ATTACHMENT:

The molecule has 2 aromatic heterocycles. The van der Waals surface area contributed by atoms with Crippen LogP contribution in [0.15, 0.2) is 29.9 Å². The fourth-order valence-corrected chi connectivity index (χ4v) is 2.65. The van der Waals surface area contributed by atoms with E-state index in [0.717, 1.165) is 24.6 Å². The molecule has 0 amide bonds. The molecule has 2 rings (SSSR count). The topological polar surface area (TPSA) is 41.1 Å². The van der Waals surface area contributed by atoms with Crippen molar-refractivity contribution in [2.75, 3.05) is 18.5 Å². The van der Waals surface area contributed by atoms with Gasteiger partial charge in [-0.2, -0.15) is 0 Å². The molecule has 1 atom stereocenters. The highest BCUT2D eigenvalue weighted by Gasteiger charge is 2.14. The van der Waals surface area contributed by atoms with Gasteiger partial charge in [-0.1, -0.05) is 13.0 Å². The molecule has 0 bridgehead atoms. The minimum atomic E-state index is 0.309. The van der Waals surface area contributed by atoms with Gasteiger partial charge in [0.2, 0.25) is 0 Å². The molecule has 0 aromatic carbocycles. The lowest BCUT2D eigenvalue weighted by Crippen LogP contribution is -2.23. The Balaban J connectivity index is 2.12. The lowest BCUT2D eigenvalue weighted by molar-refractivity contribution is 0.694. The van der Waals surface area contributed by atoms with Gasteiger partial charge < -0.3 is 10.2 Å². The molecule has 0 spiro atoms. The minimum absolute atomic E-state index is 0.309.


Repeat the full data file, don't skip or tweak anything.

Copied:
The molecule has 2 aromatic heterocycles. The van der Waals surface area contributed by atoms with Crippen LogP contribution in [0.15, 0.2) is 29.9 Å². The fourth-order valence-corrected chi connectivity index (χ4v) is 2.65. The van der Waals surface area contributed by atoms with E-state index in [0.717, 1.165) is 24.6 Å². The molecule has 0 amide bonds. The molecule has 2 rings (SSSR count). The topological polar surface area (TPSA) is 41.1 Å². The van der Waals surface area contributed by atoms with Crippen molar-refractivity contribution in [2.75, 3.05) is 18.5 Å². The van der Waals surface area contributed by atoms with Gasteiger partial charge in [-0.2, -0.15) is 0 Å². The molecule has 1 atom stereocenters. The highest BCUT2D eigenvalue weighted by Gasteiger charge is 2.14. The van der Waals surface area contributed by atoms with Gasteiger partial charge in [-0.1, -0.05) is 13.0 Å². The molecule has 0 bridgehead atoms. The minimum atomic E-state index is 0.309. The van der Waals surface area contributed by atoms with Gasteiger partial charge in [0.2, 0.25) is 0 Å². The molecule has 0 aromatic carbocycles. The lowest BCUT2D eigenvalue weighted by Crippen LogP contribution is -2.23. The Balaban J connectivity index is 2.12. The lowest BCUT2D eigenvalue weighted by molar-refractivity contribution is 0.694. The van der Waals surface area contributed by atoms with Gasteiger partial charge < -0.3 is 10.2 Å². The molecule has 0 spiro atoms. The minimum absolute atomic E-state index is 0.309.